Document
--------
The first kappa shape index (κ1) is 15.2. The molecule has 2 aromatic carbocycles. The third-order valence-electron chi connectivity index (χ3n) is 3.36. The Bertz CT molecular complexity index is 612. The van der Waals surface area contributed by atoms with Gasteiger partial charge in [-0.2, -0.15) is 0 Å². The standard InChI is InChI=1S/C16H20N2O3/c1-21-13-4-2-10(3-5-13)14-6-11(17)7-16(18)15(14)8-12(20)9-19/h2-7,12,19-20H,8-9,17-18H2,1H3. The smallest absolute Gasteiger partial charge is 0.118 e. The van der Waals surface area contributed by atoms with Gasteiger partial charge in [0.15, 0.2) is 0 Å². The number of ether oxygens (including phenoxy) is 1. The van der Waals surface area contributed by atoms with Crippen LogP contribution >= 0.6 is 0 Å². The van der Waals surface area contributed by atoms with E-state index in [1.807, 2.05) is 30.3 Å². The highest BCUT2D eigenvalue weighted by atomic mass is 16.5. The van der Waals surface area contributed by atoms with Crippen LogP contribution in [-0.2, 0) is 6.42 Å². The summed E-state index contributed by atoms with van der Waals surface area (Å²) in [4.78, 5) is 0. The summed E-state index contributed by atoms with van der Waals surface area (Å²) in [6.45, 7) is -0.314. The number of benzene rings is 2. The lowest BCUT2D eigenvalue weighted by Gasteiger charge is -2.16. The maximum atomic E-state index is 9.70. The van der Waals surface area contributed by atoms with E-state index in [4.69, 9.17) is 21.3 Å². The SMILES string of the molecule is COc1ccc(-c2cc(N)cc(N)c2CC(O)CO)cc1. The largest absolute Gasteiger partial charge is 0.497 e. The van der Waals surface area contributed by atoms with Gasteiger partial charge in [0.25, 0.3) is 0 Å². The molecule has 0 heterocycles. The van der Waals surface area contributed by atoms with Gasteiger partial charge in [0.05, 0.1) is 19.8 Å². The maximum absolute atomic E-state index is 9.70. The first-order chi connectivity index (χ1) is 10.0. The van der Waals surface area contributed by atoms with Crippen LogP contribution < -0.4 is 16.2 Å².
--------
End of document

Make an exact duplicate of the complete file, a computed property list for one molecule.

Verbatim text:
The first kappa shape index (κ1) is 15.2. The molecule has 2 aromatic carbocycles. The third-order valence-electron chi connectivity index (χ3n) is 3.36. The Bertz CT molecular complexity index is 612. The van der Waals surface area contributed by atoms with Gasteiger partial charge in [-0.2, -0.15) is 0 Å². The standard InChI is InChI=1S/C16H20N2O3/c1-21-13-4-2-10(3-5-13)14-6-11(17)7-16(18)15(14)8-12(20)9-19/h2-7,12,19-20H,8-9,17-18H2,1H3. The smallest absolute Gasteiger partial charge is 0.118 e. The van der Waals surface area contributed by atoms with Gasteiger partial charge in [0.15, 0.2) is 0 Å². The number of ether oxygens (including phenoxy) is 1. The van der Waals surface area contributed by atoms with Crippen LogP contribution >= 0.6 is 0 Å². The van der Waals surface area contributed by atoms with E-state index in [1.807, 2.05) is 30.3 Å². The highest BCUT2D eigenvalue weighted by atomic mass is 16.5. The van der Waals surface area contributed by atoms with Crippen LogP contribution in [-0.2, 0) is 6.42 Å². The summed E-state index contributed by atoms with van der Waals surface area (Å²) in [4.78, 5) is 0. The summed E-state index contributed by atoms with van der Waals surface area (Å²) in [6.45, 7) is -0.314. The number of benzene rings is 2. The lowest BCUT2D eigenvalue weighted by Gasteiger charge is -2.16. The maximum atomic E-state index is 9.70. The van der Waals surface area contributed by atoms with E-state index in [4.69, 9.17) is 21.3 Å². The SMILES string of the molecule is COc1ccc(-c2cc(N)cc(N)c2CC(O)CO)cc1. The largest absolute Gasteiger partial charge is 0.497 e. The van der Waals surface area contributed by atoms with Gasteiger partial charge in [0.25, 0.3) is 0 Å². The molecule has 0 heterocycles. The van der Waals surface area contributed by atoms with Gasteiger partial charge in [0.05, 0.1) is 19.8 Å². The maximum absolute atomic E-state index is 9.70. The first-order chi connectivity index (χ1) is 10.0. The van der Waals surface area contributed by atoms with Crippen LogP contribution < -0.4 is 16.2 Å².